Yield prediction in spring barley from spectral reflectance and weather data using machine learning
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Accurate preharvest yield estimation is an important issue for agricultural planning purposes and precision farming. Machine learning (ML) based on readily obtained information on the cropping system, typically including spectral reflectance measurements, is an essential approach for achieving practical solutions. We tested in a 9-year soil compaction experiment the accuracy of ML-based yield predictions made up to 2 months before harvest from a Ratio Vegetation Index (RVI) and recordings of precipitation and reference evapotranspiration. The applied data set comprises 224 combinations of plots and years with measured grain yields in the range of 4.22–9.34 Mg/ha. The best ML model [i.e., with the smallest mean absolute error (MAE)] was selected automatically by the AutoML interface included in the R program package H2O. Its cross-validated predictions made on June 30 more than 1 month before harvest showed an MAE of 0.38 Mg/ha when trained on all data from all years except the one under consideration. MAE increased to about 0.68 Mg/ha when determined 3 weeks earlier on June 10. MAE values in the range of 0.32–0.42 Mg/ha were obtained for predictions made on June 30 when based on data from at least six consecutive years; however, MAE showed no generally decreasing trend with the number of years. Yield estimations were robust towards a considerable soil variation observed within the experimental area due in part to the experimental treatments. The results show a potential of making yield predictions in barley 1–2 months before harvest, which, however, is not sufficiently early to support decisions on top-dress N fertilization.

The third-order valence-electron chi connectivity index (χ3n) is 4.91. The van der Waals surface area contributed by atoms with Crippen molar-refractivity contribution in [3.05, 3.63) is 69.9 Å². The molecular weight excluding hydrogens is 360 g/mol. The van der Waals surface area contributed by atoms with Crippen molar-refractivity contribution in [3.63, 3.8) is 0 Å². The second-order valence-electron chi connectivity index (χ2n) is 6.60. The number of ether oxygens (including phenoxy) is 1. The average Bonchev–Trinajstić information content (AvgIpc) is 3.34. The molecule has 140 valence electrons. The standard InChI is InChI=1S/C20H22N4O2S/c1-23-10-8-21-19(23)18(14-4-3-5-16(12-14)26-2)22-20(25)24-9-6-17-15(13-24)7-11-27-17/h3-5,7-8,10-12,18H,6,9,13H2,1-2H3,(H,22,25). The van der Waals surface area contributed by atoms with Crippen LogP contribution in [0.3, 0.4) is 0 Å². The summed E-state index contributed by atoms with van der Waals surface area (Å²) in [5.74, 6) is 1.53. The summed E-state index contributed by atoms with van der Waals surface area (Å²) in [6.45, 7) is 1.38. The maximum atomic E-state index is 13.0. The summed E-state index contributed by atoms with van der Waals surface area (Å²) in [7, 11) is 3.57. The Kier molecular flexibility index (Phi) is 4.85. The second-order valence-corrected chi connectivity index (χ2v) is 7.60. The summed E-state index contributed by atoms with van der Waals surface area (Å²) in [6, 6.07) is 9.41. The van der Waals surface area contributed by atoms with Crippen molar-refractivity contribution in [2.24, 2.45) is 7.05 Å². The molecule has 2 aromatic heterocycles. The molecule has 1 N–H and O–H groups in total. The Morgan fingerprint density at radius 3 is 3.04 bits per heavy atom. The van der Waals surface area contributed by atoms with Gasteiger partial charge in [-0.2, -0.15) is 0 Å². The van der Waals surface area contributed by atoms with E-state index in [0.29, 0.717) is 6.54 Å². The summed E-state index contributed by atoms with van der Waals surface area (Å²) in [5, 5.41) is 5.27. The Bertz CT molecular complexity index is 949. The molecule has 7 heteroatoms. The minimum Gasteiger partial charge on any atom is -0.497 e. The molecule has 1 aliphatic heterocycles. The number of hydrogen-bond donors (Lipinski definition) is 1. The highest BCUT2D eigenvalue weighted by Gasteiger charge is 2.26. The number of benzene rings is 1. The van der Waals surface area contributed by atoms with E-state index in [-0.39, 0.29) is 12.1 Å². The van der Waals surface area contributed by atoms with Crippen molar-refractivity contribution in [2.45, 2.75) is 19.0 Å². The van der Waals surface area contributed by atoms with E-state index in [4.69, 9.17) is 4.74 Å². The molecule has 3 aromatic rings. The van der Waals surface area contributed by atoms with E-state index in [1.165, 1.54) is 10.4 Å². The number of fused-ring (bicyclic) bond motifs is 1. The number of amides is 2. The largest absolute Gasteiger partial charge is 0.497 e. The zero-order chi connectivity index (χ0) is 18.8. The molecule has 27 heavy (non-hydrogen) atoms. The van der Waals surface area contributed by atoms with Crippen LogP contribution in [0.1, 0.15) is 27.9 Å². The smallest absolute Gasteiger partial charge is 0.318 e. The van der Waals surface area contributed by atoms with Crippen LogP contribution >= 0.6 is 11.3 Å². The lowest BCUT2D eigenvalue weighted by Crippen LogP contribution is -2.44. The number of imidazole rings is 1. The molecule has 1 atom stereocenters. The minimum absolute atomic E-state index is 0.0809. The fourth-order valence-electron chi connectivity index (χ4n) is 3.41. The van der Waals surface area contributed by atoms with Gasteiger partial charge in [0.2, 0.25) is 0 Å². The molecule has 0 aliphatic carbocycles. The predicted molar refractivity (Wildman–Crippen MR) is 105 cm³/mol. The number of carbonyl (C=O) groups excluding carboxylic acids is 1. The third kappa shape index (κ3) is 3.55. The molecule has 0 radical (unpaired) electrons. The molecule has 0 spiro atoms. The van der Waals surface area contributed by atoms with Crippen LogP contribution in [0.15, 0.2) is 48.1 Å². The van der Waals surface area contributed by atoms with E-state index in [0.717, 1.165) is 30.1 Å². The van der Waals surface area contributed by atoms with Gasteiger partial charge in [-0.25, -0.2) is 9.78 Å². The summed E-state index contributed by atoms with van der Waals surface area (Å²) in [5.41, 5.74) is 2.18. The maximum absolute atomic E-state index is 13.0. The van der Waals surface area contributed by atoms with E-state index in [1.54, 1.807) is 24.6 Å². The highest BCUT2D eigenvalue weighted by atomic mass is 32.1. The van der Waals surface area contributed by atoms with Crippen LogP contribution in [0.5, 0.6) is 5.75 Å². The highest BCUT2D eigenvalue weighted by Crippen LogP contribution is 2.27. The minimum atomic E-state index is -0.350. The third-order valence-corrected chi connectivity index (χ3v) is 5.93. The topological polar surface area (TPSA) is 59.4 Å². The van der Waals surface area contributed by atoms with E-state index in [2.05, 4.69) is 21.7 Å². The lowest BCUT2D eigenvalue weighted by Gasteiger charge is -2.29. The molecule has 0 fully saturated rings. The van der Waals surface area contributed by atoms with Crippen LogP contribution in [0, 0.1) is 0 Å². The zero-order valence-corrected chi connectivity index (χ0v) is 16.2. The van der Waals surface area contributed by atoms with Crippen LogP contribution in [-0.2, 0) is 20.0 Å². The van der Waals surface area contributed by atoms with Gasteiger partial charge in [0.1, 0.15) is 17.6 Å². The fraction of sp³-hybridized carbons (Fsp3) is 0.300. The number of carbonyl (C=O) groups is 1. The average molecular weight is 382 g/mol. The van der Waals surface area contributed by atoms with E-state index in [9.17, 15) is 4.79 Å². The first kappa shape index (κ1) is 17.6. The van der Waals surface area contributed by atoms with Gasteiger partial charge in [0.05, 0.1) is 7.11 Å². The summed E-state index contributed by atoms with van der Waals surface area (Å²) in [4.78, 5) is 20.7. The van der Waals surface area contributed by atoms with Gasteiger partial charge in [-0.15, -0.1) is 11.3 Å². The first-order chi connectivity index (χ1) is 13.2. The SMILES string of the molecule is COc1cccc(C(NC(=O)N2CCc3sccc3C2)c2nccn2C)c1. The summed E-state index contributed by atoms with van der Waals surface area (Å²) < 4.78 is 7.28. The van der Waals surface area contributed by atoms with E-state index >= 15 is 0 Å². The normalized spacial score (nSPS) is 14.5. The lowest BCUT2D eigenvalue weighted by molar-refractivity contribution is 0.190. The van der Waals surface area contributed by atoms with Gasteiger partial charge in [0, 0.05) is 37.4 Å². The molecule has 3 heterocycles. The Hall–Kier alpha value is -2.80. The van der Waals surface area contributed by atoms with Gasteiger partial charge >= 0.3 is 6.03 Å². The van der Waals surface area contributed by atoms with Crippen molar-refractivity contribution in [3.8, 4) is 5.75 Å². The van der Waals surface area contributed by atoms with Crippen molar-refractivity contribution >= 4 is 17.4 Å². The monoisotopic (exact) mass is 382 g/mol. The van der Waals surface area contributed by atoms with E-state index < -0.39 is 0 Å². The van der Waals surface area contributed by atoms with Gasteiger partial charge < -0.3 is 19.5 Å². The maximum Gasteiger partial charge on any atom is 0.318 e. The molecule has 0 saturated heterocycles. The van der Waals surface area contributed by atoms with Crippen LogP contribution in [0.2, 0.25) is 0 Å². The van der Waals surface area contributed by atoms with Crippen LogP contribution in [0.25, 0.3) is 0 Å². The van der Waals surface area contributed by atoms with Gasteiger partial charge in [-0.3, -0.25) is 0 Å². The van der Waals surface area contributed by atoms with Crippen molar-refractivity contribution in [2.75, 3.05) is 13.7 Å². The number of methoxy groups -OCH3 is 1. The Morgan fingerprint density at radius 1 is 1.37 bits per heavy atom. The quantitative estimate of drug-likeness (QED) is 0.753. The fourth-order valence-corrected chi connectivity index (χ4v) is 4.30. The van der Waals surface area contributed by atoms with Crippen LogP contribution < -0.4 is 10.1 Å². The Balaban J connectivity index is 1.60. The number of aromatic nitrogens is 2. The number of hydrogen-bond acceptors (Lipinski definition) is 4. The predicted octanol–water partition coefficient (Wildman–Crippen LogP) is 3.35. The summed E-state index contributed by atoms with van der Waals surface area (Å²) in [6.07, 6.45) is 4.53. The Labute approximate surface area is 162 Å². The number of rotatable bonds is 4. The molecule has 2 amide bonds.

|Journal||Soil Use and Management|
|Publication status||Published - 2023|
© 2023 The Authors. Soil Use and Management published by John Wiley & Sons Ltd on behalf of British Society of Soil Science.
- AutoML, precision farming, remote sensing, RVI, yield forecasting